All my attempts to cool the fire and offer her second chances are no longer valid because she has wasted all these opportunities to forgive, forget and move on. It baffles me as to why she finds it so hard to let us lead separate lives which, if it were not for her rude behaviour, would actually be possible. Jealousy, weakness or general nastiness are among the potential reasons for her disliking me, yet I wouldn't bother wasting time on choosing just one.

To be honest, I don't really care about why she cannot stand me because, as long as we don't utter any words to one another, I'm away from the battlefield, no longer shielding myself from every potential sneer, yell or outburst of abuse - aimed at me like a loaded gun pointed at a criminal. I don't go looking for problems because, what with schoolwork and life in general, I neither need it nor want it, yet looks what happens - the perfect catastrophe! Unless I never dare to get out of bed each morning, I cannot see how I will be able to stay away from not only the likes of her, but the strong possibilities of emerging as a fighter. As I've said before, fighting isn't in my nature and, if possible, I would prefer to stay away from it, but now is not a time to hide under my bed and hope that all these issues will disappear. Only a fight will result in the discovery of a cure: no bullies.

When I wake up tomorrow morning and prepare to get changed, instead of only putting on my white blouse and knee-length skirt, there will also be the addition of something which, albeit invisible, will offer me more protection than any weapon or torrent of words ever could: confidence. It might not be physical, but is visible when radiated with the way that you assert yourself, which is the best-selling  - and most pocket-friendly - product on the battle-fighting market. You cannot buy confidence; it must be gained by self-belief or experience. Where mine is derived from, I cannot tell you because many experiences have contributed towards it, but even this bully has given me another ounce of confidence that didn't exist until I crossed paths with her - because I am better than what she will ever be.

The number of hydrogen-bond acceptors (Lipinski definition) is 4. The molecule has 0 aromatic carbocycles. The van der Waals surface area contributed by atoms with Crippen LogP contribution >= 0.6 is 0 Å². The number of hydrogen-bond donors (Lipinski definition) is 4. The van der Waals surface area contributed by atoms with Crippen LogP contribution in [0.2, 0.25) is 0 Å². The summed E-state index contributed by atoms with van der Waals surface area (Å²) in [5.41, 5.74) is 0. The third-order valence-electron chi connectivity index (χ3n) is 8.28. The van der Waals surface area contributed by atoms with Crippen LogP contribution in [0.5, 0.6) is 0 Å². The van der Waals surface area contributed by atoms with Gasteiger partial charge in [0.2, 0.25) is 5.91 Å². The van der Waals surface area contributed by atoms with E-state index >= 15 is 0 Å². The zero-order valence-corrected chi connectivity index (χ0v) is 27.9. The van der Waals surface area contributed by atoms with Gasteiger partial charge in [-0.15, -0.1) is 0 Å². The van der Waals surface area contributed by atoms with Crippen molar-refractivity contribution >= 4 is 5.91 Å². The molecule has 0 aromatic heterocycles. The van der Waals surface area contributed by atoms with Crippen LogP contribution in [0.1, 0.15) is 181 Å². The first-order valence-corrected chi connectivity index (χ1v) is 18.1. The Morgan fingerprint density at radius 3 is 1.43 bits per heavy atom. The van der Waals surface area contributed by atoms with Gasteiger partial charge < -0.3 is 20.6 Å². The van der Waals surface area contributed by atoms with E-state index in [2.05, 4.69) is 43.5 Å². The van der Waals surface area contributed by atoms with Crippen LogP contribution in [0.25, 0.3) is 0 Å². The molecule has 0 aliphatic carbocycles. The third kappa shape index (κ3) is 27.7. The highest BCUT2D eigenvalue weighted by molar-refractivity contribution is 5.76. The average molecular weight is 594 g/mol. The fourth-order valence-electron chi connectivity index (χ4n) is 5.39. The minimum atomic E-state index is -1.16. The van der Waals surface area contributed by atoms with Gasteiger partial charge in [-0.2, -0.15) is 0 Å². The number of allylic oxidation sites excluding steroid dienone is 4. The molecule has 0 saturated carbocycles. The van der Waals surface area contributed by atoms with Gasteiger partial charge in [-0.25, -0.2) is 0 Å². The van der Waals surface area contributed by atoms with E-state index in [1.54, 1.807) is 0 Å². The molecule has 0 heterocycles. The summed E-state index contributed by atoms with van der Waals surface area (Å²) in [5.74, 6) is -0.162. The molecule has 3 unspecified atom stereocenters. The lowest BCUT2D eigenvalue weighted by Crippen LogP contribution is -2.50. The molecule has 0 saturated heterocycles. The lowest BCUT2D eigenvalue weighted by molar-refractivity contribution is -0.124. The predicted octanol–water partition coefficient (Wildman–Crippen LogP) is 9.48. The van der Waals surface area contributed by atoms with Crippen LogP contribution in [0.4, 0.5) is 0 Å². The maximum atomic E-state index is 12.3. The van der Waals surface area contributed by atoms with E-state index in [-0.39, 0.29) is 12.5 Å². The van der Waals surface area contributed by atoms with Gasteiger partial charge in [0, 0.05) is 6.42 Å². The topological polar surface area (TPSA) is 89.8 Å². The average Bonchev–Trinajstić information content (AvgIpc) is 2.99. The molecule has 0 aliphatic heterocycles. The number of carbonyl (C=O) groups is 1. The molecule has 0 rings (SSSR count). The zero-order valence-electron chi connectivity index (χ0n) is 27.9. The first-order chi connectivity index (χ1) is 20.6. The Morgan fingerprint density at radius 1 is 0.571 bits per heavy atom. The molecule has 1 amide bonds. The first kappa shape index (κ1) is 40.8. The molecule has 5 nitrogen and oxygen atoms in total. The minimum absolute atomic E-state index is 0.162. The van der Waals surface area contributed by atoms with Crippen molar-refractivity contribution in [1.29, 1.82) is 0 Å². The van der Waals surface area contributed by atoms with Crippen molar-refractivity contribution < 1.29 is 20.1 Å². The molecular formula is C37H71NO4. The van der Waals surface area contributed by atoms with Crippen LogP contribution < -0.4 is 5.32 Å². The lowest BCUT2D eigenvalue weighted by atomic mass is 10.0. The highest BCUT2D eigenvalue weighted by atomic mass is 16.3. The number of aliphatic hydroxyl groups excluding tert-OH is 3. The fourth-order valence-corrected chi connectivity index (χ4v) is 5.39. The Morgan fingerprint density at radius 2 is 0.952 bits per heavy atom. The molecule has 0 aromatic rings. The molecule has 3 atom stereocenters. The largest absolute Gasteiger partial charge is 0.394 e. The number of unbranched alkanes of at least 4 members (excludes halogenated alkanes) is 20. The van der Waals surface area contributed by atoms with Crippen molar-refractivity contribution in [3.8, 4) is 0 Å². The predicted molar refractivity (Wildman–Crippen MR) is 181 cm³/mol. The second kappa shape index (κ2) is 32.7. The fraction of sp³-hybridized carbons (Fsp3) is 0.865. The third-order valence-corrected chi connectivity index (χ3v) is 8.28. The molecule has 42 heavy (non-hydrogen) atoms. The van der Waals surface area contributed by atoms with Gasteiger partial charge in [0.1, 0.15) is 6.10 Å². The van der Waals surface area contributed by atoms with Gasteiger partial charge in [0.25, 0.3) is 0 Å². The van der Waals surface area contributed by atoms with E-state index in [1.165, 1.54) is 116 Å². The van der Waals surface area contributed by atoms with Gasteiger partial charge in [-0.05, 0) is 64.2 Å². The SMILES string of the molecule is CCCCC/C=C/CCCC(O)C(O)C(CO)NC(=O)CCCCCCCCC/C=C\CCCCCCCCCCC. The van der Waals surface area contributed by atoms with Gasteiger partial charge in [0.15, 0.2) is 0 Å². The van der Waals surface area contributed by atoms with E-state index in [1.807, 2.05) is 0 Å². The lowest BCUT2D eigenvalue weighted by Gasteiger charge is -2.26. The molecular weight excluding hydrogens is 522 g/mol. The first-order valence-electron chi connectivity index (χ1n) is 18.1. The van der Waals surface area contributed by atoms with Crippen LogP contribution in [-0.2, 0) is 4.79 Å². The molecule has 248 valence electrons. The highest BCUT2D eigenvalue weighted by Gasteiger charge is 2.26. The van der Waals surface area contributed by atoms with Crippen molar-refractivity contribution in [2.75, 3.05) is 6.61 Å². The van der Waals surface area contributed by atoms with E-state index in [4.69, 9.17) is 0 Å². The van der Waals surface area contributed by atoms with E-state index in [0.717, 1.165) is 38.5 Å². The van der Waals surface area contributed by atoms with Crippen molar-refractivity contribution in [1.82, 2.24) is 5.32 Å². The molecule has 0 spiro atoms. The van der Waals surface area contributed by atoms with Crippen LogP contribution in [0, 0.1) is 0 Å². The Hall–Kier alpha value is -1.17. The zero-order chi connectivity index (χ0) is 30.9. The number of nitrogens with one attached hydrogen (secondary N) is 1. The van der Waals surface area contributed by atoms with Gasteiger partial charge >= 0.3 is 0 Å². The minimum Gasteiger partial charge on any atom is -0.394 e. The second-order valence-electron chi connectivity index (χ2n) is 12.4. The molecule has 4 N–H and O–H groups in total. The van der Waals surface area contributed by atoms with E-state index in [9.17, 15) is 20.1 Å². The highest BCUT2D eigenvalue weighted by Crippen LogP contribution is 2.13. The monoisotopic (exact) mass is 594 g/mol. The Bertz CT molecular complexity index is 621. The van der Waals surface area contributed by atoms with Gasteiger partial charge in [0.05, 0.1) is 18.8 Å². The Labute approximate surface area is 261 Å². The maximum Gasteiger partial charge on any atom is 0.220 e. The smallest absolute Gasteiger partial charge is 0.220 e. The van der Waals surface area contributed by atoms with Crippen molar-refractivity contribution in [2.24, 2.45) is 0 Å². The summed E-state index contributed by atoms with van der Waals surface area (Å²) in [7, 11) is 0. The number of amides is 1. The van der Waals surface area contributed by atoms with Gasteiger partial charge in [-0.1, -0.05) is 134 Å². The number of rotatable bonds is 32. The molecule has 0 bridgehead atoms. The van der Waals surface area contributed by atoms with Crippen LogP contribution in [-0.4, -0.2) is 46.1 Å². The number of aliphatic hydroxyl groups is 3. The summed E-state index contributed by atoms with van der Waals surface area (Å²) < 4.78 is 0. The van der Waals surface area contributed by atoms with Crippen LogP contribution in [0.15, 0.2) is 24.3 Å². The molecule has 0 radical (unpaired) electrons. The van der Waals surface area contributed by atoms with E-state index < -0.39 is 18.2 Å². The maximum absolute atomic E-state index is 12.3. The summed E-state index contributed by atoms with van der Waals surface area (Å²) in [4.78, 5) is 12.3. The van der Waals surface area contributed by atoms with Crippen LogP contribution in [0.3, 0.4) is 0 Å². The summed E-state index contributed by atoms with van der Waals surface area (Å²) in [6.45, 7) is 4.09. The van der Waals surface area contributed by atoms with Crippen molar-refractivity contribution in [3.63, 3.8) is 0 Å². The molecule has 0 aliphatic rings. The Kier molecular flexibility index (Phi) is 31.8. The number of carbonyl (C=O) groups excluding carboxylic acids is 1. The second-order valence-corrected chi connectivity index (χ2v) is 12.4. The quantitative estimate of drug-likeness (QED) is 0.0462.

Though it is slightly embarrassing whenever my mum sings along to it when it is played on the radio, Kelly Clarkson was onto a winner by declaring that whatever doesn't kill you makes you stronger because, if it wasn't for being faced with potentially lethal stuff, I might never have gained the strength to ward off future battles. And fifteen years worth of experience shall come in handy when I come across this LikeATeen hater at school - the only powerful thing about her is the amount of chemicals she uses to dye her hair! At least my power is a result of who I am, and doesn't need to rely on L'Oreal to boost it.

Anyway, I will stop at nothing to claim the title as Queen Bee (despite my overwhelming fear of those scary creatures) and assert myself as a fighter, not a loser, when this bully decides to stir more trouble. If she wants to stir her cauldron and cackle like a witch, so be it as long as she doesn't bother me or anybody else! At the end of the day, I yearn to settle down at my school and feel safe during the two years or so that I'm staying there. As all teenagers either know or will one day realize, studying for your GCSEs is enough of a living nightmare; it needn't be worsened by Sabrina the Teenage Witch's evil little sister casting spells aimed at ruining your life! Saying that, it's given me some ideas for Halloween which is around the corner...

The battle may not have been won yet and is looking a little bit uncertain, but I won't give into this girl's desires and become the loser that, behind the vile words that come out of her mouths, is what she truly is. I hope to sort this out for once and for all this upcoming week because it is something that nobody should accept.

Fighters like us, after all, are entitled to a break from the battlefield!